There is increasing talk in the lubricants industry about a range of technologies collectively referred to as Industry 4.0 and how they can be used to improve operations. An oil analysis company offered concrete examples during a conference last year.
Bureau Veritas incorporated artificial intelligence and machine learning technologies to increase both the speed and accuracy of oil sample analysis, allowing more time for human analysts to focus on problematic samples that most need their attention. That was the message Cary Forgeron, Bureau Veritas North American director for oil condition monitoring, shared at the ICIS–ELGI North American Industrial Lubricants Congress in Chicago in September.
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Forgeron presented a case study of predictive analytics, explaining the company’s use of artificial intelligence, which takes so-called big data to the next step by allowing computers to learn to better analyze data as more information is fed into the program.
The challenge for businesses that aren’t technology giants, he said, is learning how to best take advantage of what’s been termed the Digital Revolution. “What we found out through this project is you don’t have to be a Google or Microsoft to take advantage of what’s going on,” he told attendees.
Bureau Veritas performs oil analysis for lubricant end users, typically operators of industrial plants. Customers take samples of lubes such as greases and metalworking fluids and send them to Bureau Veritas laboratories where they are tested. Analysts then review the data and classify the samples as normal and requiring no action; abnormal, which requires corrective action; or critical, which means equipment must be shut down for immediate maintenance or repair.
Forgeron recounted how Bureau Veritas struggled to expand the analysis business of Analysts Inc. after acquiring it in 2014. Before the transaction, Analysts had four laboratories that examined a million samples per year. Afterward it expanded to 17 labs, including a number in countries around the globe, but continued to staff just 15 analysts, and the number of samples only grew by 20 percent.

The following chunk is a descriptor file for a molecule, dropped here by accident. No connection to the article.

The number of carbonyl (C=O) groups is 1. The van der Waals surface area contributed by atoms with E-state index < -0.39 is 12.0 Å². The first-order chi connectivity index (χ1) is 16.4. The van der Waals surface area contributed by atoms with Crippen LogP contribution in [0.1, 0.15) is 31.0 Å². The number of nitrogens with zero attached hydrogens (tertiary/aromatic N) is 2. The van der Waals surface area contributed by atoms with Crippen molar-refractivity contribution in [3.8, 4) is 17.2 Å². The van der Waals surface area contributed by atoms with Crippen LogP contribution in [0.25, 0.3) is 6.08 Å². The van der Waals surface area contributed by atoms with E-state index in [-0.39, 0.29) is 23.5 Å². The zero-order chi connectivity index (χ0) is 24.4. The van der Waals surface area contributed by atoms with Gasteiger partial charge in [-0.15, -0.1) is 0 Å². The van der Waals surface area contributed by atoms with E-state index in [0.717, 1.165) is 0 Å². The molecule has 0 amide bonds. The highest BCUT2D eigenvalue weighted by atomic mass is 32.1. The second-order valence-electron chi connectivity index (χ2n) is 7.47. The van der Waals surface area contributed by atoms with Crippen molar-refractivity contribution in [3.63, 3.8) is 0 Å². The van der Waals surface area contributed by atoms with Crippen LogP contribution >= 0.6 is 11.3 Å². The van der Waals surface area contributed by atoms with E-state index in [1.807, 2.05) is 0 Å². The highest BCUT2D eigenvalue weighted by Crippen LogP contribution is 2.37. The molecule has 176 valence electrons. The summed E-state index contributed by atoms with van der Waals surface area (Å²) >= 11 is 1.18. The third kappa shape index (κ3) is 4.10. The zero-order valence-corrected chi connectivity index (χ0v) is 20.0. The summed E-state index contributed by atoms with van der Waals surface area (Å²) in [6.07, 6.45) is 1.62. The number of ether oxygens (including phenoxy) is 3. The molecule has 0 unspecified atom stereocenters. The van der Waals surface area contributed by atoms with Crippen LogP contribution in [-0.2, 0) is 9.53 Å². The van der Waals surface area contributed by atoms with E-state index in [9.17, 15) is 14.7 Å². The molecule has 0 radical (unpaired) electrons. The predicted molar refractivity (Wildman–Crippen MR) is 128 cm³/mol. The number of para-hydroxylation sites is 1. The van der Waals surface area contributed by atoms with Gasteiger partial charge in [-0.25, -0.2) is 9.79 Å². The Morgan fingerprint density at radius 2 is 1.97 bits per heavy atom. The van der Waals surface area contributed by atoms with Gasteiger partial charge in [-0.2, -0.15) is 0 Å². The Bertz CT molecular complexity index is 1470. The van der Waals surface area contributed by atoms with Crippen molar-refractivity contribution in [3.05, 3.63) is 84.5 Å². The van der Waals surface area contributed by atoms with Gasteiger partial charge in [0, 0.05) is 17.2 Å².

Investigation showed that if analysts reviewed all results, they could only spend an average of 3.5 minutes on each. The system also created opportunity for human error and led to inconsistent recommendations since they were written by humans.
“In working with our customers, what we realized is they really don’t care about the normal samples,” Forgeron said. But analysts were spending the same amount of time on normal samples as abnormal and critical samples that needed more attention.
Bureau Veritas saw an opportunity for digitization to assist in the oil sample analysis process. It established a system that used computers to identify and process normal samples, freeing analysts to deal with abnormal and critical results and to interact with customers. Average time that analysts spent on those samples increased to 15 minutes, and comments to customers became more uniform.
Forgeron explained that this accomplished the company’s goals, which were to improve results as well as efficiency – not to replace humans with machines. “I think when a lot of people hear about artificial intelligence or automation, they think of people losing jobs,” Forgeron said. “That’s not really the case in this.”
Artificial intelligence and machine learning can sound intimidating to those who don’t work in those fields, but their functions are fairly accessible. “Machine learning is getting computers to learn and act like humans and improve that learning over time,” Forgeron explained. “What we want the computer to do is start to learn. But we’ve got to teach it first.
Machine learning requires teaching the computer, developing models for learning, then continually feeding in data. This learning loop includes a confidence factor. [If] its 90 percent confidence that this is normal, we can release it. If its not 90 percent, it comes back to our data analysts. They review it, and it feeds into the machine.“
Bureau Veritas data set for analyzing oil samples is quite large. The company may process up to 1.2 million samples in a year, including elemental analysis for each test.
“We’re looking at 27 or 28 individual test results per sample,“ Forgeron said, adding up to more than 28 million data points. “Start to add in OEM makes and models and fluid types, brands, manufacturers and grades – you can see these data points increase drastically.“
The next step was data preparation, recognizing that – without training and learning – artificial intelligence is not so intelligent when it comes to, for example, recognizing that subtly different spellings and iterations of a company’s name mean the same thing.
“You have to go through and scrub that data,“ he said. “That’s where you start to build some of these models. If you teach the machine that those are the same or very similar, the machine can start to learn or see that in the future.“
Once test result meanings were established, the company had to teach the machine how to return useful recommendations. All the while, the artificial intelligence continued to learn and evolve.
Even though Forgeron and his colleagues work in laboratories for customers, its now become all about the data. “I don’t talk about test tubes and needles to customers anymore, he said. I’m talking about the data – what they can do with the data and what we’re doing with the data to improve their business.“